Corporate governance convergence
through cross-border mergers:
the case of Aventis
Arturo Bris and Christos Cabolis
In this chapter we illustrate the role of cross-border mergers in the process of cor-
porate governance convergence. We explore in detail the corporate governance
provisions in Rhône-Poulenc, a French company, and Hoechst, a German firm,
and the resulting structure after the two firms merged in 1999 to create Aventis,
legally a French corporation. We show that, despite the nationality of the firm, the
corporate governance structure of Aventis is a combination of the corporate
governance systems of Hoechst and Rhône-Poulenc, where the newly merged firm
adopted the most protective provisions of the two merging firms. In some cases,
this resulted in Aventis’ borrowing from the corporate governance structure of
Hoechst while in others Aventis replicated Rhône-Poulenc’s structure. Most inter-
esting is the situation where Aventis introduced improved provisions over both
systems. The resulting corporate governance system in Aventis is significantly more
protective than the default French legal system of investor protection.
4.1 Introduction
The extant corporate governance literature, pioneered by La Porta et al. (1997,
1998, 2000, and 2002), provides strong evidence that countries with a common
law system protect investors better than countries with civil law. Better protec-
tion translates into more valuable firms (La Porta et al., 2002) and more devel-
oped financial markets (La Porta et al., 1997), at least since the end of World
War II (Rajan and Zingales, 2003). Once a “better” corporate governance
system has been recognized, the natural question becomes whether and how
countries converge toward that system.
Gilson (2000) identifies three kinds of corporate governance convergence:
functional, formal, and contractual convergence. Functional convergence
occurs when institutions are flexible enough to respond to demands by
market participants, and no formal change in the rules is necessary. Formal
convergence occurs when a change in the law forces the adoption of best prac-
tices. Finally, contractual convergence occurs when firms change their own
corporate governance practices by committing to a better regime, possibly
because the legal system lacks flexibility or laws cannot be changed.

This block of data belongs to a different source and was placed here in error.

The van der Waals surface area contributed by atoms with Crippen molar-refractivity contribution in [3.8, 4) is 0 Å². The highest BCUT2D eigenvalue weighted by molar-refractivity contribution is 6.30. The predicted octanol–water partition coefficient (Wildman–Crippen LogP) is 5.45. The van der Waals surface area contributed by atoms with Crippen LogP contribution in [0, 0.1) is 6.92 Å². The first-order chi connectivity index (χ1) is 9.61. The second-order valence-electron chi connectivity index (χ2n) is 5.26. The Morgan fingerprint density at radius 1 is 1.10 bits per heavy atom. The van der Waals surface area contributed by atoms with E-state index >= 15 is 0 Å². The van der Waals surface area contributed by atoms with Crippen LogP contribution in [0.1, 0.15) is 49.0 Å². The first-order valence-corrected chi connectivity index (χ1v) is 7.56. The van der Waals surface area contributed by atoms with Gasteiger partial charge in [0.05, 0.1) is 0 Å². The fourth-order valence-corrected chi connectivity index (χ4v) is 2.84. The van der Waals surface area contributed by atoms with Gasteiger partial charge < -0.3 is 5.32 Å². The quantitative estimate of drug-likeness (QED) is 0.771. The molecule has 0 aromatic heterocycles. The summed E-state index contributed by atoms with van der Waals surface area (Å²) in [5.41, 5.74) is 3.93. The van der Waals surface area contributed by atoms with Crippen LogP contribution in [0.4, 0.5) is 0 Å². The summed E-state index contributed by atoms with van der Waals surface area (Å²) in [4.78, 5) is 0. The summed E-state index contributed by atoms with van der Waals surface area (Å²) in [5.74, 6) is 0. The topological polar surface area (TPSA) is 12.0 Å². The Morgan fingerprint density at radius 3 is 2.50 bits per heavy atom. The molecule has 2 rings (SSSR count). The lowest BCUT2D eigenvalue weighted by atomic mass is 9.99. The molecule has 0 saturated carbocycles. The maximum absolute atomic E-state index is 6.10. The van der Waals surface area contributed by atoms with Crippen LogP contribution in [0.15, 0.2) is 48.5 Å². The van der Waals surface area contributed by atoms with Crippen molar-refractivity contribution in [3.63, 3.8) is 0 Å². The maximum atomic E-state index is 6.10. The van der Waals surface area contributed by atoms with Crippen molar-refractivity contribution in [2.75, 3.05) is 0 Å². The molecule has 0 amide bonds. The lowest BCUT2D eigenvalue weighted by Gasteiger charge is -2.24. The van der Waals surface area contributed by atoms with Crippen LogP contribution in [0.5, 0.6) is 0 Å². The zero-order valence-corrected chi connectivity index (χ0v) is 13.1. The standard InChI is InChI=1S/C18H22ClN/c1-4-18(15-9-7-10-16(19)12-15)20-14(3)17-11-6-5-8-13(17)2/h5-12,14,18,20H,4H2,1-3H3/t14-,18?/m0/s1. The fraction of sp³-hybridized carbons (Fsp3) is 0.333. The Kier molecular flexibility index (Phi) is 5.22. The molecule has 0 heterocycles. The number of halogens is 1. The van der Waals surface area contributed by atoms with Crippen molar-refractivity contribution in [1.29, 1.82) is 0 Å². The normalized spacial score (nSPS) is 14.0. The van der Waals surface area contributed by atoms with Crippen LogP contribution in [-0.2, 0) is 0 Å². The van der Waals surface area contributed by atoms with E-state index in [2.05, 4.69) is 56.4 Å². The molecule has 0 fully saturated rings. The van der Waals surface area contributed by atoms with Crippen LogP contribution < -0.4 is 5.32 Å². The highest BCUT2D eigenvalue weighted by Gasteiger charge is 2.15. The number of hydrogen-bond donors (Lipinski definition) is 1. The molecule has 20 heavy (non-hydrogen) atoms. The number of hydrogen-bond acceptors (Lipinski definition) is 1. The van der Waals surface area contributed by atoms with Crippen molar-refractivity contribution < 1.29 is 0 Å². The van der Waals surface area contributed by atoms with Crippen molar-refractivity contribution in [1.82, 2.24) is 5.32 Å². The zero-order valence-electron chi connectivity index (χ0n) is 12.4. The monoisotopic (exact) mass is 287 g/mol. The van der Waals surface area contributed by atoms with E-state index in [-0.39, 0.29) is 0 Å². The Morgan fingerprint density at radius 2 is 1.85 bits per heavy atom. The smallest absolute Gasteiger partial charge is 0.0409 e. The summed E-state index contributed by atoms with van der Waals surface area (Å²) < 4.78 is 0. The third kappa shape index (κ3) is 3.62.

The evidence on functional and formal convergence is mixed. An example of
functional convergence is the creation of new exchanges in Europe, which give
investors the protection that the law does not provide.
At the same time,
Gilson (2000) also recognizes the limits of functional convergence by pointing
out that these countries have started to make reforms at the formal level as well.
In the matter of formal convergence, Johnson and Shleifer (1999) and Coffee
(1999a) analyze the experience of Poland and the Czech Republic and show
that the better protection provided by the Polish commercial code resulted in a
more developed stock market. In this case, however, Pistor et al. (2001)
conclude that, as in medicine, transplants are sometimes rejected, and countries
that have adopted U.S.-type corporate laws do not experience the expected
corporate development.
Evaluating the impact of contractual convergence is equally complicated.
Of this type of convergence the most noticeable example can be found in the
case of the general principles issued by CalPERS as a precondition for investing
in foreign securities. Another example is foreign listing. Dual listing of securi-
ties in the United States is a means for foreign issuers to commit to better gov-
ernance (Coffee, 1999b). However, the choice of a U.S. market is not necessar-
ily a signal of good governance since some companies list in a foreign market
only because they cannot go public in their own (Coffee, 1999b). Additionally,
non-U.S. companies are exempt from several disclosure requirements, so they
do not fully adopt the U.S. system of corporate governance.
We suggest that cross-border mergers provide an alternative mechanism for
the contractual transfer of corporate governance. In a cross-border merger, the
target usually adopts the accounting standards, disclosure practices, and gover-
nance structures of the acquirer. For example, in the 1999 acquisition of
Canadian Seagram by French Vivendi, the newly merged firm adopted the
French accounting system. Similarly, Seita, a French tobacco company, was
acquired in October 1999 by Tabacalera, from Spain, to form a new entity
called Altadis, which started to report under Spanish GAAP. DaimlerChrysler,
the result of the merger of a German and a U.S. company, is domiciled in
Germany and, as such, has adopted a two-tier board structure, as required by
German law.
More generally, Bris and Cabolis (2002 and 2004) show that accountability
and transparency are valued by shareholders and therefore, improvements in
72 Corporate Governance and Regulatory Impact on Mergers and Acquisitions
U.S. companies must file quarterly reports with the Securities and Exchange Commission that
contain interim financial information. Non-U.S. companies are not required to file quarterly
reports. Also, non-U.S. companies and their officers, directors, and controlling shareholders are
exempt from the insider trading rules that apply to U.S. companies.
Hoechst AG Archive: http://www.archive.hoechst.com/english_3er/hoechst_ag/frameset.html

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